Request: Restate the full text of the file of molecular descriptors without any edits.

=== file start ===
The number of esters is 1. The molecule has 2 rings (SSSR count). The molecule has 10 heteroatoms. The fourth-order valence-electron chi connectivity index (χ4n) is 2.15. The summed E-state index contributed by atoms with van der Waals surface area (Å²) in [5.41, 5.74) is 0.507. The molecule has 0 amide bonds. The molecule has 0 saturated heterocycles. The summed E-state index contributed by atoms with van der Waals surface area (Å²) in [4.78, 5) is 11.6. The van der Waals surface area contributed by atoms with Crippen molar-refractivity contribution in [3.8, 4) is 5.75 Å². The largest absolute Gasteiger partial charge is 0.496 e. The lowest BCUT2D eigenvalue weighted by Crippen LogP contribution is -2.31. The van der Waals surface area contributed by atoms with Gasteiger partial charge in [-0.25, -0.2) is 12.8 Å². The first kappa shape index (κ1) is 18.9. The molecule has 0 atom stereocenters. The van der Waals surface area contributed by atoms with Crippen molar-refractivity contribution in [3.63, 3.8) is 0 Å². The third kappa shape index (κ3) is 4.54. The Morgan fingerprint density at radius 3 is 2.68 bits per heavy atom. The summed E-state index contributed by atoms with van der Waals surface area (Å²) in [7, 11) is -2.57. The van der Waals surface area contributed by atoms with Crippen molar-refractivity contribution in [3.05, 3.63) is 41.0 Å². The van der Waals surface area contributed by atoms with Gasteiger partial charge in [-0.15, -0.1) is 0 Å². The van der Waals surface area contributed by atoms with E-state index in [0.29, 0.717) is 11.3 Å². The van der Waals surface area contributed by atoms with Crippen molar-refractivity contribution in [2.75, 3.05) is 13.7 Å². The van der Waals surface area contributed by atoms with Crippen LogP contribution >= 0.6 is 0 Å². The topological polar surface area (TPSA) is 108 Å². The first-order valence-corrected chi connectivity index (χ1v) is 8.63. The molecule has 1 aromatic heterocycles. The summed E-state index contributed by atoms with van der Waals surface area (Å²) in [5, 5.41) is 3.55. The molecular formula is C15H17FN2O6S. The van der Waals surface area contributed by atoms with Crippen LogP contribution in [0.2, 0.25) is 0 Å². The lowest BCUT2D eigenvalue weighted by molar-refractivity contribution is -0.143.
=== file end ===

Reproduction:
The number of esters is 1. The molecule has 2 rings (SSSR count). The molecule has 10 heteroatoms. The fourth-order valence-electron chi connectivity index (χ4n) is 2.15. The summed E-state index contributed by atoms with van der Waals surface area (Å²) in [5.41, 5.74) is 0.507. The molecule has 0 amide bonds. The molecule has 0 saturated heterocycles. The summed E-state index contributed by atoms with van der Waals surface area (Å²) in [4.78, 5) is 11.6. The van der Waals surface area contributed by atoms with Crippen molar-refractivity contribution in [3.8, 4) is 5.75 Å². The largest absolute Gasteiger partial charge is 0.496 e. The lowest BCUT2D eigenvalue weighted by Crippen LogP contribution is -2.31. The van der Waals surface area contributed by atoms with Gasteiger partial charge in [-0.25, -0.2) is 12.8 Å². The first kappa shape index (κ1) is 18.9. The molecule has 0 atom stereocenters. The van der Waals surface area contributed by atoms with Crippen molar-refractivity contribution in [3.63, 3.8) is 0 Å². The third kappa shape index (κ3) is 4.54. The Morgan fingerprint density at radius 3 is 2.68 bits per heavy atom. The summed E-state index contributed by atoms with van der Waals surface area (Å²) in [7, 11) is -2.57. The van der Waals surface area contributed by atoms with Crippen molar-refractivity contribution in [3.05, 3.63) is 41.0 Å². The van der Waals surface area contributed by atoms with Gasteiger partial charge in [-0.15, -0.1) is 0 Å². The van der Waals surface area contributed by atoms with E-state index in [0.29, 0.717) is 11.3 Å². The van der Waals surface area contributed by atoms with Crippen molar-refractivity contribution in [2.75, 3.05) is 13.7 Å². The van der Waals surface area contributed by atoms with Crippen LogP contribution >= 0.6 is 0 Å². The topological polar surface area (TPSA) is 108 Å². The first-order valence-corrected chi connectivity index (χ1v) is 8.63. The molecule has 1 aromatic heterocycles. The summed E-state index contributed by atoms with van der Waals surface area (Å²) in [5, 5.41) is 3.55. The molecular formula is C15H17FN2O6S. The van der Waals surface area contributed by atoms with Crippen LogP contribution in [0.2, 0.25) is 0 Å². The lowest BCUT2D eigenvalue weighted by molar-refractivity contribution is -0.143.